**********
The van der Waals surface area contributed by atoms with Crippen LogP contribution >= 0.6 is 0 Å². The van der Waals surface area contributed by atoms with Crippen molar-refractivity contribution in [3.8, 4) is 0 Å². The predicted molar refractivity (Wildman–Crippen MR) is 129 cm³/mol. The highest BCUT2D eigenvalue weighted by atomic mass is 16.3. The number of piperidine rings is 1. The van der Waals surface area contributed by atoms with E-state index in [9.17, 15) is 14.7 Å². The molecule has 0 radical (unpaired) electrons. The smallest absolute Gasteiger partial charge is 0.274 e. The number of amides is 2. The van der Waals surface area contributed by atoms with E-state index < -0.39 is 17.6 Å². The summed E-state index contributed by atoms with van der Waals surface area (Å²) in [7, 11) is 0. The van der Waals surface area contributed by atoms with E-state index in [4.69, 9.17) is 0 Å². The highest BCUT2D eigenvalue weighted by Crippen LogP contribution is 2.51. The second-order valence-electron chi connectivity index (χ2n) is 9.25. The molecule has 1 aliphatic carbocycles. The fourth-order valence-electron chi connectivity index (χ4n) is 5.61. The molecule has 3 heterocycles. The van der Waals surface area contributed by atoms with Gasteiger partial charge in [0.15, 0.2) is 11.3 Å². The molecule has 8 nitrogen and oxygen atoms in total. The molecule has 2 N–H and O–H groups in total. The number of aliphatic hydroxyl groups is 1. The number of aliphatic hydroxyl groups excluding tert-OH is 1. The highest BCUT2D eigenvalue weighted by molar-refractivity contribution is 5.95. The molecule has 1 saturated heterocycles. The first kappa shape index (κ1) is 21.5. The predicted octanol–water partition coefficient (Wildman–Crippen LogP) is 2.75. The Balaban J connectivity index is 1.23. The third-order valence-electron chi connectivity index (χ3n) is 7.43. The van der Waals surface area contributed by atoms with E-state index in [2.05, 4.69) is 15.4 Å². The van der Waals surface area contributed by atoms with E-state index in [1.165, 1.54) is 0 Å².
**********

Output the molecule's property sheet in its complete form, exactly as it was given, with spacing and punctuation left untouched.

The van der Waals surface area contributed by atoms with Crippen LogP contribution >= 0.6 is 0 Å². The van der Waals surface area contributed by atoms with Crippen molar-refractivity contribution in [3.8, 4) is 0 Å². The predicted molar refractivity (Wildman–Crippen MR) is 129 cm³/mol. The highest BCUT2D eigenvalue weighted by atomic mass is 16.3. The number of piperidine rings is 1. The van der Waals surface area contributed by atoms with E-state index in [9.17, 15) is 14.7 Å². The molecule has 0 radical (unpaired) electrons. The smallest absolute Gasteiger partial charge is 0.274 e. The number of amides is 2. The van der Waals surface area contributed by atoms with E-state index < -0.39 is 17.6 Å². The summed E-state index contributed by atoms with van der Waals surface area (Å²) in [7, 11) is 0. The van der Waals surface area contributed by atoms with E-state index in [4.69, 9.17) is 0 Å². The highest BCUT2D eigenvalue weighted by Crippen LogP contribution is 2.51. The second-order valence-electron chi connectivity index (χ2n) is 9.25. The molecule has 1 aliphatic carbocycles. The fourth-order valence-electron chi connectivity index (χ4n) is 5.61. The molecule has 3 heterocycles. The van der Waals surface area contributed by atoms with Gasteiger partial charge in [0.15, 0.2) is 11.3 Å². The molecule has 8 nitrogen and oxygen atoms in total. The molecule has 2 N–H and O–H groups in total. The number of aliphatic hydroxyl groups is 1. The number of aliphatic hydroxyl groups excluding tert-OH is 1. The highest BCUT2D eigenvalue weighted by molar-refractivity contribution is 5.95. The molecule has 1 saturated heterocycles. The first kappa shape index (κ1) is 21.5. The predicted octanol–water partition coefficient (Wildman–Crippen LogP) is 2.75. The Balaban J connectivity index is 1.23. The third-order valence-electron chi connectivity index (χ3n) is 7.43. The van der Waals surface area contributed by atoms with E-state index in [2.05, 4.69) is 15.4 Å². The van der Waals surface area contributed by atoms with E-state index in [1.165, 1.54) is 0 Å².